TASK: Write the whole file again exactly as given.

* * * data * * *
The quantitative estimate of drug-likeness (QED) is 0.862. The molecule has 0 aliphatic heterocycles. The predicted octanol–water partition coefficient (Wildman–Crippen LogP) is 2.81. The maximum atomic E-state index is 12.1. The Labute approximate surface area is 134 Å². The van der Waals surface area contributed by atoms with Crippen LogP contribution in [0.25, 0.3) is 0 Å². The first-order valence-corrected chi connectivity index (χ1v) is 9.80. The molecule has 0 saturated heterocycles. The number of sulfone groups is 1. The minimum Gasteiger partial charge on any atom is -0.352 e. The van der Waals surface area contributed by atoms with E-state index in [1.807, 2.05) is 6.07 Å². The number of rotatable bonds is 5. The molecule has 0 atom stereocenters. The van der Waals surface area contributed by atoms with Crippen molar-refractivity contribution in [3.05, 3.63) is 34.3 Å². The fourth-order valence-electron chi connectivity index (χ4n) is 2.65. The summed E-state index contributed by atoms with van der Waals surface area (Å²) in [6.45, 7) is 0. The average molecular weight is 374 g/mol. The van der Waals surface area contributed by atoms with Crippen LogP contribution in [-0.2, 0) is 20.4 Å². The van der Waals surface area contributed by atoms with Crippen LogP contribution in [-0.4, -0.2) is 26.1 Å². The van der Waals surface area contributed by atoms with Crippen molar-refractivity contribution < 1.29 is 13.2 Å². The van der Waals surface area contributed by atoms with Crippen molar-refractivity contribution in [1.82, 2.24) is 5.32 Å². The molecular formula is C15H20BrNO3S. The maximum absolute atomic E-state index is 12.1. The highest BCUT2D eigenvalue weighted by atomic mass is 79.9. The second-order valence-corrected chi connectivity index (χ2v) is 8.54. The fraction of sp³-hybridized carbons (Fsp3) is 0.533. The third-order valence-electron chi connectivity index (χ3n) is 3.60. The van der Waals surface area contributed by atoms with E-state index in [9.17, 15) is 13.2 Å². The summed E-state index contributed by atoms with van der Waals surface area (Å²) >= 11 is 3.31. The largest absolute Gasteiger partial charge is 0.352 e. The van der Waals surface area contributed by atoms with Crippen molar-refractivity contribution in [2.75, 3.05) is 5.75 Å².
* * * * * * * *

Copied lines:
The quantitative estimate of drug-likeness (QED) is 0.862. The molecule has 0 aliphatic heterocycles. The predicted octanol–water partition coefficient (Wildman–Crippen LogP) is 2.81. The maximum atomic E-state index is 12.1. The Labute approximate surface area is 134 Å². The van der Waals surface area contributed by atoms with Crippen LogP contribution in [0.25, 0.3) is 0 Å². The first-order valence-corrected chi connectivity index (χ1v) is 9.80. The molecule has 0 saturated heterocycles. The number of sulfone groups is 1. The minimum Gasteiger partial charge on any atom is -0.352 e. The van der Waals surface area contributed by atoms with E-state index in [1.807, 2.05) is 6.07 Å². The number of rotatable bonds is 5. The molecule has 0 atom stereocenters. The van der Waals surface area contributed by atoms with Crippen molar-refractivity contribution in [3.05, 3.63) is 34.3 Å². The fourth-order valence-electron chi connectivity index (χ4n) is 2.65. The summed E-state index contributed by atoms with van der Waals surface area (Å²) in [6.45, 7) is 0. The average molecular weight is 374 g/mol. The van der Waals surface area contributed by atoms with Crippen LogP contribution in [-0.2, 0) is 20.4 Å². The van der Waals surface area contributed by atoms with Crippen LogP contribution in [-0.4, -0.2) is 26.1 Å². The van der Waals surface area contributed by atoms with Crippen molar-refractivity contribution < 1.29 is 13.2 Å². The van der Waals surface area contributed by atoms with Crippen molar-refractivity contribution in [1.82, 2.24) is 5.32 Å². The molecular formula is C15H20BrNO3S. The maximum absolute atomic E-state index is 12.1. The highest BCUT2D eigenvalue weighted by atomic mass is 79.9. The second-order valence-corrected chi connectivity index (χ2v) is 8.54. The fraction of sp³-hybridized carbons (Fsp3) is 0.533. The third-order valence-electron chi connectivity index (χ3n) is 3.60. The van der Waals surface area contributed by atoms with E-state index in [9.17, 15) is 13.2 Å². The summed E-state index contributed by atoms with van der Waals surface area (Å²) >= 11 is 3.31. The largest absolute Gasteiger partial charge is 0.352 e. The van der Waals surface area contributed by atoms with Crippen molar-refractivity contribution in [2.75, 3.05) is 5.75 Å².